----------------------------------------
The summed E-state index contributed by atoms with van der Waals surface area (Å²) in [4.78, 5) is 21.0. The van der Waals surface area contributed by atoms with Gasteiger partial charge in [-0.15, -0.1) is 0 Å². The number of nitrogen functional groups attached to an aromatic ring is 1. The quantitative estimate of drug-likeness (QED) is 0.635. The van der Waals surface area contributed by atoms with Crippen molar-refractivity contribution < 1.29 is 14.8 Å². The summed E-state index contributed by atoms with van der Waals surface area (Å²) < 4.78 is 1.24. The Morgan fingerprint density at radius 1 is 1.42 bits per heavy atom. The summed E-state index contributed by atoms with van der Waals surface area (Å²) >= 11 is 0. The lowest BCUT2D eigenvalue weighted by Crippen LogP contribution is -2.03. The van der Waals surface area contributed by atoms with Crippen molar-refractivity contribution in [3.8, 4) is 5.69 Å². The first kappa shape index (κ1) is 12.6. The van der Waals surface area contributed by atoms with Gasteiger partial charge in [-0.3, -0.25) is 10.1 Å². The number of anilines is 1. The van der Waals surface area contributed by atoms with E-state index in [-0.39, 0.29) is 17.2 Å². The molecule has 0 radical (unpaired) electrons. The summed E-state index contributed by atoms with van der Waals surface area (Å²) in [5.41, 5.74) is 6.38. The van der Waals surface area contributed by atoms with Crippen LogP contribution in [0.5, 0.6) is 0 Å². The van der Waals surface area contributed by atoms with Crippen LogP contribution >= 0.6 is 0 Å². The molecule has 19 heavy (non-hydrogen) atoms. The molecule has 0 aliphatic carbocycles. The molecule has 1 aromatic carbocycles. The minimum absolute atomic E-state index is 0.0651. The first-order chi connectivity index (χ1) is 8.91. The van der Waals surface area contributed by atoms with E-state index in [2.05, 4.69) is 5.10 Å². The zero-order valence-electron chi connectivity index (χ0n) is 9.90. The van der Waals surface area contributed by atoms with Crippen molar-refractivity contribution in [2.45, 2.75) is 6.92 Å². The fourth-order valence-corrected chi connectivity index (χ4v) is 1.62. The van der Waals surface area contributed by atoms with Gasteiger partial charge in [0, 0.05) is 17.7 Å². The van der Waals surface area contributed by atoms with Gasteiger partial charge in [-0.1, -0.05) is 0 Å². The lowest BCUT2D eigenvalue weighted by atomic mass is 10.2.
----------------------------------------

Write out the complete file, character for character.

The summed E-state index contributed by atoms with van der Waals surface area (Å²) in [4.78, 5) is 21.0. The van der Waals surface area contributed by atoms with Gasteiger partial charge in [-0.15, -0.1) is 0 Å². The number of nitrogen functional groups attached to an aromatic ring is 1. The quantitative estimate of drug-likeness (QED) is 0.635. The van der Waals surface area contributed by atoms with Crippen molar-refractivity contribution < 1.29 is 14.8 Å². The summed E-state index contributed by atoms with van der Waals surface area (Å²) < 4.78 is 1.24. The Morgan fingerprint density at radius 1 is 1.42 bits per heavy atom. The summed E-state index contributed by atoms with van der Waals surface area (Å²) >= 11 is 0. The lowest BCUT2D eigenvalue weighted by Crippen LogP contribution is -2.03. The van der Waals surface area contributed by atoms with Crippen molar-refractivity contribution in [3.8, 4) is 5.69 Å². The first kappa shape index (κ1) is 12.6. The van der Waals surface area contributed by atoms with Gasteiger partial charge in [-0.3, -0.25) is 10.1 Å². The number of anilines is 1. The van der Waals surface area contributed by atoms with E-state index in [-0.39, 0.29) is 17.2 Å². The molecule has 0 radical (unpaired) electrons. The summed E-state index contributed by atoms with van der Waals surface area (Å²) in [5.41, 5.74) is 6.38. The van der Waals surface area contributed by atoms with Crippen LogP contribution in [0.5, 0.6) is 0 Å². The van der Waals surface area contributed by atoms with Crippen LogP contribution >= 0.6 is 0 Å². The molecule has 19 heavy (non-hydrogen) atoms. The molecule has 0 aliphatic carbocycles. The molecule has 1 aromatic carbocycles. The minimum absolute atomic E-state index is 0.0651. The first-order chi connectivity index (χ1) is 8.91. The van der Waals surface area contributed by atoms with E-state index in [2.05, 4.69) is 5.10 Å². The zero-order valence-electron chi connectivity index (χ0n) is 9.90. The van der Waals surface area contributed by atoms with Crippen molar-refractivity contribution in [2.45, 2.75) is 6.92 Å². The fourth-order valence-corrected chi connectivity index (χ4v) is 1.62. The van der Waals surface area contributed by atoms with Gasteiger partial charge in [0, 0.05) is 17.7 Å². The van der Waals surface area contributed by atoms with Gasteiger partial charge in [-0.1, -0.05) is 0 Å². The lowest BCUT2D eigenvalue weighted by atomic mass is 10.2.